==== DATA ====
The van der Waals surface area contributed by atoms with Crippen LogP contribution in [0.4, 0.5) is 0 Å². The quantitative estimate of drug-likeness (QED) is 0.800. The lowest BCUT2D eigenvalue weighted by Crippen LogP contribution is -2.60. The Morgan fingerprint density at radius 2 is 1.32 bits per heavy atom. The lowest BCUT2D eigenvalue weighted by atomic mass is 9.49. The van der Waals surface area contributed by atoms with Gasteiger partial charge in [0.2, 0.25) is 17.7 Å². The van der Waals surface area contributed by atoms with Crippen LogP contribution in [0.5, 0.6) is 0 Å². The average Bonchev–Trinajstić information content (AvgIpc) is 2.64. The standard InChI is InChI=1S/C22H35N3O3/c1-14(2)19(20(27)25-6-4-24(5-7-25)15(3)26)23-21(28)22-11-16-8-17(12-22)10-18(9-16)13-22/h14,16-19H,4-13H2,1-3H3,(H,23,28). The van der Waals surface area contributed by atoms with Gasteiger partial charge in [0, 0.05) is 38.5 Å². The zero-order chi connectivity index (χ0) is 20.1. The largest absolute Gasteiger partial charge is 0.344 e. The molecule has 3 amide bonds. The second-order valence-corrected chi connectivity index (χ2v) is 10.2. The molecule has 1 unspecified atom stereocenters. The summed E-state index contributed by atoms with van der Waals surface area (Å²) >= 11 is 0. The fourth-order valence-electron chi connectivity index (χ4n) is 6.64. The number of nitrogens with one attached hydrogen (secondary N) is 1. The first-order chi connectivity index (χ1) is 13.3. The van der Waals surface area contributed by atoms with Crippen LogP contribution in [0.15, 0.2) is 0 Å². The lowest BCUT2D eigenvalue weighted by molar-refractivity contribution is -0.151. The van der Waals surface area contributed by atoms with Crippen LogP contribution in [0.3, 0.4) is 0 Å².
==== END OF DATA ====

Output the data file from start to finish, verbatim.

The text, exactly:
The van der Waals surface area contributed by atoms with Crippen LogP contribution in [0.4, 0.5) is 0 Å². The quantitative estimate of drug-likeness (QED) is 0.800. The lowest BCUT2D eigenvalue weighted by Crippen LogP contribution is -2.60. The Morgan fingerprint density at radius 2 is 1.32 bits per heavy atom. The lowest BCUT2D eigenvalue weighted by atomic mass is 9.49. The van der Waals surface area contributed by atoms with Gasteiger partial charge in [0.2, 0.25) is 17.7 Å². The van der Waals surface area contributed by atoms with Crippen LogP contribution in [0.5, 0.6) is 0 Å². The average Bonchev–Trinajstić information content (AvgIpc) is 2.64. The standard InChI is InChI=1S/C22H35N3O3/c1-14(2)19(20(27)25-6-4-24(5-7-25)15(3)26)23-21(28)22-11-16-8-17(12-22)10-18(9-16)13-22/h14,16-19H,4-13H2,1-3H3,(H,23,28). The van der Waals surface area contributed by atoms with Gasteiger partial charge in [0, 0.05) is 38.5 Å². The zero-order chi connectivity index (χ0) is 20.1. The largest absolute Gasteiger partial charge is 0.344 e. The molecule has 3 amide bonds. The second-order valence-corrected chi connectivity index (χ2v) is 10.2. The molecule has 1 unspecified atom stereocenters. The summed E-state index contributed by atoms with van der Waals surface area (Å²) >= 11 is 0. The fourth-order valence-electron chi connectivity index (χ4n) is 6.64. The number of nitrogens with one attached hydrogen (secondary N) is 1. The first-order chi connectivity index (χ1) is 13.3. The van der Waals surface area contributed by atoms with Crippen LogP contribution in [0.15, 0.2) is 0 Å². The lowest BCUT2D eigenvalue weighted by molar-refractivity contribution is -0.151. The van der Waals surface area contributed by atoms with Crippen LogP contribution in [0.3, 0.4) is 0 Å².